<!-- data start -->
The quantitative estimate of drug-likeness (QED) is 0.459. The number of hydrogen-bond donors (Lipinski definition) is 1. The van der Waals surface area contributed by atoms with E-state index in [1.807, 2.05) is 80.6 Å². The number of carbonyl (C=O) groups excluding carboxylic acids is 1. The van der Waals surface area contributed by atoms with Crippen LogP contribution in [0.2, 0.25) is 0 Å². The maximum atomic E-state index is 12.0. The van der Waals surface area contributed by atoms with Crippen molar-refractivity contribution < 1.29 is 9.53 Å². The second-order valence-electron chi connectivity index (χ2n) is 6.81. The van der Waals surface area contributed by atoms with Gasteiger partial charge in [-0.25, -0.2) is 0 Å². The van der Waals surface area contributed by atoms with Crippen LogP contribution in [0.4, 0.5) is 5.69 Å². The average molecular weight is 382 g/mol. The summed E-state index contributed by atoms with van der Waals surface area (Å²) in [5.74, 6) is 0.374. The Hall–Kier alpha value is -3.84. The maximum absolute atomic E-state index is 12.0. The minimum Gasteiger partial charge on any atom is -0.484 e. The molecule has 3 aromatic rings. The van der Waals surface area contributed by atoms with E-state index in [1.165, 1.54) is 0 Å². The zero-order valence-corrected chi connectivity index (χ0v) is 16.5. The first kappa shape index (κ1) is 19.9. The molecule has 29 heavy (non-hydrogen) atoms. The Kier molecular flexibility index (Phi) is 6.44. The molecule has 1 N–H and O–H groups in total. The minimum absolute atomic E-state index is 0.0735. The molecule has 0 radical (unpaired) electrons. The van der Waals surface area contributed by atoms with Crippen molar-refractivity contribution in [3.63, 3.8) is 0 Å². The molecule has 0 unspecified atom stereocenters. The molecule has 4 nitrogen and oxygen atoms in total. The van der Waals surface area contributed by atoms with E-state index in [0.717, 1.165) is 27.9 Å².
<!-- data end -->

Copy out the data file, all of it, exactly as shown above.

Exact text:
The quantitative estimate of drug-likeness (QED) is 0.459. The number of hydrogen-bond donors (Lipinski definition) is 1. The van der Waals surface area contributed by atoms with E-state index in [1.807, 2.05) is 80.6 Å². The number of carbonyl (C=O) groups excluding carboxylic acids is 1. The van der Waals surface area contributed by atoms with Crippen LogP contribution in [0.2, 0.25) is 0 Å². The maximum atomic E-state index is 12.0. The van der Waals surface area contributed by atoms with Crippen molar-refractivity contribution < 1.29 is 9.53 Å². The second-order valence-electron chi connectivity index (χ2n) is 6.81. The van der Waals surface area contributed by atoms with Gasteiger partial charge in [-0.25, -0.2) is 0 Å². The van der Waals surface area contributed by atoms with Crippen LogP contribution in [0.4, 0.5) is 5.69 Å². The average molecular weight is 382 g/mol. The summed E-state index contributed by atoms with van der Waals surface area (Å²) in [5.74, 6) is 0.374. The Hall–Kier alpha value is -3.84. The maximum absolute atomic E-state index is 12.0. The minimum Gasteiger partial charge on any atom is -0.484 e. The molecule has 3 aromatic rings. The van der Waals surface area contributed by atoms with E-state index in [1.165, 1.54) is 0 Å². The zero-order valence-corrected chi connectivity index (χ0v) is 16.5. The first kappa shape index (κ1) is 19.9. The molecule has 29 heavy (non-hydrogen) atoms. The Kier molecular flexibility index (Phi) is 6.44. The molecule has 1 N–H and O–H groups in total. The minimum absolute atomic E-state index is 0.0735. The molecule has 0 radical (unpaired) electrons. The van der Waals surface area contributed by atoms with Crippen molar-refractivity contribution in [3.63, 3.8) is 0 Å². The molecule has 0 unspecified atom stereocenters. The molecule has 4 nitrogen and oxygen atoms in total. The van der Waals surface area contributed by atoms with E-state index in [0.717, 1.165) is 27.9 Å².